St. Louis Mercantile Library
Current home of the library on the UMSL Campus
|Country||United States of America|
|Location||Thomas Jefferson Library 1 University Blvd. • St. Louis, MO 63121|
|Branch of||Thomas Jefferson Library|
The St. Louis Mercantile Library, founded in 1846 in St. Louis, Missouri, was originally established as a subscription library, and is the oldest extant library west of the Mississippi River. Since 1998 the library has been housed at the University of Missouri-St. Louis. It has 600 feet (180 m) of papers, ledgers, and printed materials currently in 26 departmental or other record groups In 1986 the library received a grant from the National Endowment for the Humanities because of the collection's cultural importance.
In December 1845 a group of merchants established the library "where young men could pass their evenings agreeably and profitably, and thus be protected from the temptations to folly that ever beset unguarded youth in large towns."
On April 19, 1846 it opened at Pine and Main Streets in what is now occupied by the Jefferson Expansion National Memorial. James E. Yeatman was the first president. Yeatman would go on to be one of the founders of the Mercantile Bank as well as Washington University in St. Louis. By 1847 it had 1,600 volumes and 283 subscribing members. In 1851 it merged with the St. Louis Lyceum.
In 1854 it moved to a new building at 510 Locust Street on the corner of Broadway and Locust streets. The structure included the 2,000 seat Grand Hall, the largest auditorium in the city at the time. The first session of the Missouri Constitutional Convention in 1861 met in the library voting to stay in the Union at the beginning of the American Civil War. Another constitutional convention in 1865 abolished slavery.
In 1884 Robert S. Brookings began a campaign to build a new fireproof building. The older building was demolished in 1887 and a new cornerstone was laid by Henry Shaw (botanist). In 1889 the new six story structure was dedicated on the same site. The new structure had no lecture hall, but did include an elevator.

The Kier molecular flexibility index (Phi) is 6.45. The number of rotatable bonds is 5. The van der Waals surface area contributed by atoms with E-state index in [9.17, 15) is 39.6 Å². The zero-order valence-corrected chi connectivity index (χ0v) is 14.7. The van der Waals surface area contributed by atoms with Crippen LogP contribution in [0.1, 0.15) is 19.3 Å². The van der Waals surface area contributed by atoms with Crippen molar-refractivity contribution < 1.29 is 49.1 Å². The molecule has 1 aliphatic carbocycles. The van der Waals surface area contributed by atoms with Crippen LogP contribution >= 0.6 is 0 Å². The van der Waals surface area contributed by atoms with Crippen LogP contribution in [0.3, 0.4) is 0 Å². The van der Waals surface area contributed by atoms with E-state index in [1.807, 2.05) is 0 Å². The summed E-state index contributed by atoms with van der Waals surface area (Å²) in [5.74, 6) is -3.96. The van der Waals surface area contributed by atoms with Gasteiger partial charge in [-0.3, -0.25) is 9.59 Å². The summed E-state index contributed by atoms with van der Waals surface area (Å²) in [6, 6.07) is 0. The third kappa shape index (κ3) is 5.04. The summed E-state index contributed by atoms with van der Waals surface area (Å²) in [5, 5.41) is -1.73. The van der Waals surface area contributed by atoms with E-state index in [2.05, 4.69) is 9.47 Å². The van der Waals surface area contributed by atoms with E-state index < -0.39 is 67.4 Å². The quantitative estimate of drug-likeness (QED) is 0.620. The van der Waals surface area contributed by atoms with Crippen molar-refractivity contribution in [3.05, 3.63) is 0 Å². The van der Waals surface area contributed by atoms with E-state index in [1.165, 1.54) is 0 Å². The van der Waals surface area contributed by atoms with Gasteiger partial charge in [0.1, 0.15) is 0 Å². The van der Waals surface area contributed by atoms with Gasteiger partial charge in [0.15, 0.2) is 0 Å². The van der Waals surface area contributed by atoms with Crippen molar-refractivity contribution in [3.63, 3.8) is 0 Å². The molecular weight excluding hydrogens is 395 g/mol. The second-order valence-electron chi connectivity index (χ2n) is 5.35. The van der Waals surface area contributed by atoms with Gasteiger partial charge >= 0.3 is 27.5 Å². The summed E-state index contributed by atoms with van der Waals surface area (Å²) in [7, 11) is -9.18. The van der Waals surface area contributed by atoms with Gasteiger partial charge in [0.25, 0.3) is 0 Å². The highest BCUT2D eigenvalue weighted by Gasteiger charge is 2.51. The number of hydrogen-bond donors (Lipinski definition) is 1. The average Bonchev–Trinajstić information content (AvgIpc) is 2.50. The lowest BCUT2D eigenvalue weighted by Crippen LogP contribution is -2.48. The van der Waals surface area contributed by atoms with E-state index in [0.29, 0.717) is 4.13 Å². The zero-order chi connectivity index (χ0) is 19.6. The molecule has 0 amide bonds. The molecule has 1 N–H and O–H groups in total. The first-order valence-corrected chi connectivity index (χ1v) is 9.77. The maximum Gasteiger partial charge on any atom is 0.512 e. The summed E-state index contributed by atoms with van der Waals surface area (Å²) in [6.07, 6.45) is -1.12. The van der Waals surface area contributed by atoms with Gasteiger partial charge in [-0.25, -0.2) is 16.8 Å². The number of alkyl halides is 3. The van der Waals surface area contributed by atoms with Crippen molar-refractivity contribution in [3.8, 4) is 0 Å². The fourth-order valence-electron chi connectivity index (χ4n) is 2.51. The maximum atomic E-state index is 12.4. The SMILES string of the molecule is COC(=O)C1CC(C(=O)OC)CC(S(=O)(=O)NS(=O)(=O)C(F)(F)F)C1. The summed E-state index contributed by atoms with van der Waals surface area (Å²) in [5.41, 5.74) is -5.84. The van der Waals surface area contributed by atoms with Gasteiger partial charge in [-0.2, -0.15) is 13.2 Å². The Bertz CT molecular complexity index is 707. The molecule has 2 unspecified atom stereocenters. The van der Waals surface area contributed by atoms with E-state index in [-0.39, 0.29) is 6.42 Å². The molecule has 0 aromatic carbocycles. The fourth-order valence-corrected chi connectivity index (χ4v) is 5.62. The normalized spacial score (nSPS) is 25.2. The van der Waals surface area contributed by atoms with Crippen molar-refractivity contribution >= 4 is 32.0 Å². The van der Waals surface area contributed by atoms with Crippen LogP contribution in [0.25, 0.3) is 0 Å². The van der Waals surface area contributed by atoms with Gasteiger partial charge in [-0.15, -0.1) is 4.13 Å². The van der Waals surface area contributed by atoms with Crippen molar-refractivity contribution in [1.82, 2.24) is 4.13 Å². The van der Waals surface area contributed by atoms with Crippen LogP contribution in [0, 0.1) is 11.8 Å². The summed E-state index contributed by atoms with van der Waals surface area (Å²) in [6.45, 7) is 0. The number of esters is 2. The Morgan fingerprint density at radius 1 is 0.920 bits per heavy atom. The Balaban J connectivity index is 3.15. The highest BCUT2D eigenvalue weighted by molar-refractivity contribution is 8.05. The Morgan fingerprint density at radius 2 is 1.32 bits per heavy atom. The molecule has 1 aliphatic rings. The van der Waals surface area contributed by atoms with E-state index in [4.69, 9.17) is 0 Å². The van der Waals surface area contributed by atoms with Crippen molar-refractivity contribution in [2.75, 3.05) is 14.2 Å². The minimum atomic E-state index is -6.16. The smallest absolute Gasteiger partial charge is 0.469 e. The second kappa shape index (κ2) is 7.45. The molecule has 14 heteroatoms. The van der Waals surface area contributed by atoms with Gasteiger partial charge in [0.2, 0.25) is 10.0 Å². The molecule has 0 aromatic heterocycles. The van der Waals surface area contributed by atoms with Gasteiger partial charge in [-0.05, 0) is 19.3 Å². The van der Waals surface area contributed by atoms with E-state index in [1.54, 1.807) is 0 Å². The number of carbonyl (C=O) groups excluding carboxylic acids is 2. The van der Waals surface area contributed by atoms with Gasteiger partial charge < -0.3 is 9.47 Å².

In 1998 it moved to the current location in the Thomas Jefferson Library building on the campus of the University of Missouri-St. Louis. The library still maintains its subscription model, but its collections are generally open to the public.
The library offers free art and history exhibits of materials from its collections.
Among the collections:
- John W. Barriger III National Railroad Library - 10,000 volumes, 600 feet (180 m) of railroad documents and photographs
- Herman T. Pott National Inland Waterways Library - River documents, artifacts and artwork 
- Clippings and photo morgue of the St. Louis Globe-Democrat (10,000,000 documents)
- Official file copies of the St. Louis Post-Dispatch
- Photo and film archives of Trans World Airlines
- Signed and complete first edition double elephant folio of John James Audubon's Birds of America
- The purported journal of Auguste Chouteau describing the founding of St. Louis
- Harriet Hosmer's marble sculpture, Beatrice Cenci (1857)
- Four Portraits of Winnebago chiefs by Charles Deas
- Death mask of Napoleon Bonaparte cast in plaster from the original by Francesco Antommarchi
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